Skunk Works On How They Brought Top Gun: Maverick’s Darkstar To Life
Skunk Works says Darkstar isn’t necessarily real, but that the capabilities depicted are not necessarily “mere fiction.”
Nearly a week after the highly-anticipated Top Gun: Maverick hit theaters to rave reviews, Lockheed Martin has created a webpage dedicated to the story behind the creation of the film's Darkstar hypersonic aircraft. The company had previously disclosed that its legendary Skunk Works advanced projects division had been directly involved in creating this fictitious design, but had declined to provide more specific details about its relation to the production.
"Lockheed Martin Skunk Works thrives on tackling seemingly impossible work, developing technologies for tomorrow’s challenges before the need is even identified," the website says. "When the Top Gun: Maverick team was looking to push the envelope and stand true to Maverick’s Need for Speed, Skunk Works was their first call."
The webpage includes additional artwork showing off the design, as well as three brief video interviews with individuals who helped bring the Darkstar to the big screen. All of these employees are identified only by their first names.
"Most of the stuff I work on, I can't talk about," Jim, described as an "artist... with some technical boundaries applied" who helps "conceptualize the future" at Skunk Works, says in his video featurette. "The first thing you draw may not be the right answer. The 10th thing you've drawn may not be the right answer. And so you have to be willing to start over."
"What excites me around here is the ability to see the future," Jason, a radio frequency engineer at Skunk Works says in his video interview, where he speaks alongside Lucio, a laboratory mechanic.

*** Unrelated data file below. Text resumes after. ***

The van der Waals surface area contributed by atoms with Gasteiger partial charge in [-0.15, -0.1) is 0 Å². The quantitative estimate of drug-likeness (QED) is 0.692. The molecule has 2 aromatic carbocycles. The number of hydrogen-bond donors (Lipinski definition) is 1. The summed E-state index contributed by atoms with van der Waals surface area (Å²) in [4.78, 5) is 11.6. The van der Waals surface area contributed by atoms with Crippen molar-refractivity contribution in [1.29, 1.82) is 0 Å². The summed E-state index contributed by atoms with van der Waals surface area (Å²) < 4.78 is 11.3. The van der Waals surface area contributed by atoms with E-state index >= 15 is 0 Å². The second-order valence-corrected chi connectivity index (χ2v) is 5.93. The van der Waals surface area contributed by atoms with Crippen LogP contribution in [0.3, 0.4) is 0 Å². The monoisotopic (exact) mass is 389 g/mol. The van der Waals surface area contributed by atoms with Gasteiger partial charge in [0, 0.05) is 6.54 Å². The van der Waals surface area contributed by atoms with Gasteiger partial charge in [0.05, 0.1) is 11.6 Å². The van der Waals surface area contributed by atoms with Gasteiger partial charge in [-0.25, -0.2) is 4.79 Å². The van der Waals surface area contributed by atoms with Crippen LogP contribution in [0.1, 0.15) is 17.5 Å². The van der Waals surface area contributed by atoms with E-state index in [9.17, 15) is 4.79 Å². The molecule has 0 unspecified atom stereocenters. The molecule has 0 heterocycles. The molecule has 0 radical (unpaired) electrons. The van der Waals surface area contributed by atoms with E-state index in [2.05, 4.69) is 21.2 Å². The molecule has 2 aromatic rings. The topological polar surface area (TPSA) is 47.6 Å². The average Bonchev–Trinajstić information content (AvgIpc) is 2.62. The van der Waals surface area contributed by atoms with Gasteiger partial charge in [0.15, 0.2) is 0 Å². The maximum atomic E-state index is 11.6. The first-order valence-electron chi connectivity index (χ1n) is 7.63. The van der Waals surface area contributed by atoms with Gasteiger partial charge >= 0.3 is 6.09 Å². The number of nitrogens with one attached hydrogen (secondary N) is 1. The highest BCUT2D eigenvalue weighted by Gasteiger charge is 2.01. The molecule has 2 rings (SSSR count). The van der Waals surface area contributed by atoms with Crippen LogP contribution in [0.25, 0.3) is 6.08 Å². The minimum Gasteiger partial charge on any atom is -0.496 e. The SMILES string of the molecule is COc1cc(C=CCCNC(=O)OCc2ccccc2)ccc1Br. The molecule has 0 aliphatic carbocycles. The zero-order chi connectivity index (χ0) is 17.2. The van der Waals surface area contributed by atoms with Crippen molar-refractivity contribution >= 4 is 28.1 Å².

"When we aren't changing cinematic history by building Darkstar, we're changing the future of aviation by building the next generation aircraft," Lucio adds in the clip, which includes footage from Skunk Works' Helendale Radar Signature Test Range.
In my role, my responsibility is to design and fabricate different types of full-scale pole models," mechanical engineer Becky explains in her video interview, referring to the kinds of models that Skunk Works creates to mount on poles at facilities like Helendale to test a design's radar signature. "On Darkstar, I was the lead mechanical design engineer. That was my first model that I ever did and it was so rad."
The captions to the features also confirm that Skunk Works built a physical mockup of some kind that included "a forebody model with a functional cockpit for an iconic actor [Tom Cruise]" and that required attention from Becky during the production to keep it "structurally sound and worthy of its pilot." The company describes what was built as "a functional piece of art."
We have reached out to Lockheed Martin for more information about the mockup.
When it comes to the Darkstar design itself, the artwork on Lockheed Martin's new webpage more or less shows what we've already seen, This includes the cockpit layout with zero forward visibility, something also found on Skunk Works' real X-59 Quiet Supersonic Technology aircraft, or QueSST, which it is building for NASA.